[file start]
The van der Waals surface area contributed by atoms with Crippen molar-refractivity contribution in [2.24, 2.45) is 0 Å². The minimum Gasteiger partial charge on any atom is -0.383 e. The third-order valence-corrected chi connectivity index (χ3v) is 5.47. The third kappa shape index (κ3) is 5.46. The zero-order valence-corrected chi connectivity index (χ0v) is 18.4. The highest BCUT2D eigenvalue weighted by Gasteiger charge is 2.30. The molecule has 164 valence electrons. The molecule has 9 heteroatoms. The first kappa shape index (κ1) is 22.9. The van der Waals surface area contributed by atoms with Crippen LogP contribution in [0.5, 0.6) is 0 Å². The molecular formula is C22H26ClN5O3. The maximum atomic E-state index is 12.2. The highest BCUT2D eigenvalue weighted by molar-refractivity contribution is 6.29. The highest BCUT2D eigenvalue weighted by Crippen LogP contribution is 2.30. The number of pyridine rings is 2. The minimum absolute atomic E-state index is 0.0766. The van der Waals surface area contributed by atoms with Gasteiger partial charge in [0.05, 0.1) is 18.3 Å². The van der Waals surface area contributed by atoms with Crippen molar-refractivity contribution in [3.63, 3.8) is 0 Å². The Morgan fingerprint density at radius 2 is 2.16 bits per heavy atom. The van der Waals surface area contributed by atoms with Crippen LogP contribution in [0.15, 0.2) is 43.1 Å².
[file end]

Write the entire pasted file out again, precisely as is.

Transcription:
The van der Waals surface area contributed by atoms with Crippen molar-refractivity contribution in [2.24, 2.45) is 0 Å². The minimum Gasteiger partial charge on any atom is -0.383 e. The third-order valence-corrected chi connectivity index (χ3v) is 5.47. The third kappa shape index (κ3) is 5.46. The zero-order valence-corrected chi connectivity index (χ0v) is 18.4. The highest BCUT2D eigenvalue weighted by Gasteiger charge is 2.30. The molecule has 164 valence electrons. The molecule has 9 heteroatoms. The first kappa shape index (κ1) is 22.9. The van der Waals surface area contributed by atoms with Crippen LogP contribution in [0.5, 0.6) is 0 Å². The molecular formula is C22H26ClN5O3. The maximum atomic E-state index is 12.2. The highest BCUT2D eigenvalue weighted by molar-refractivity contribution is 6.29. The highest BCUT2D eigenvalue weighted by Crippen LogP contribution is 2.30. The number of pyridine rings is 2. The minimum absolute atomic E-state index is 0.0766. The van der Waals surface area contributed by atoms with Gasteiger partial charge in [0.05, 0.1) is 18.3 Å². The van der Waals surface area contributed by atoms with Crippen molar-refractivity contribution in [3.63, 3.8) is 0 Å². The Morgan fingerprint density at radius 2 is 2.16 bits per heavy atom. The van der Waals surface area contributed by atoms with Crippen LogP contribution in [0.15, 0.2) is 43.1 Å².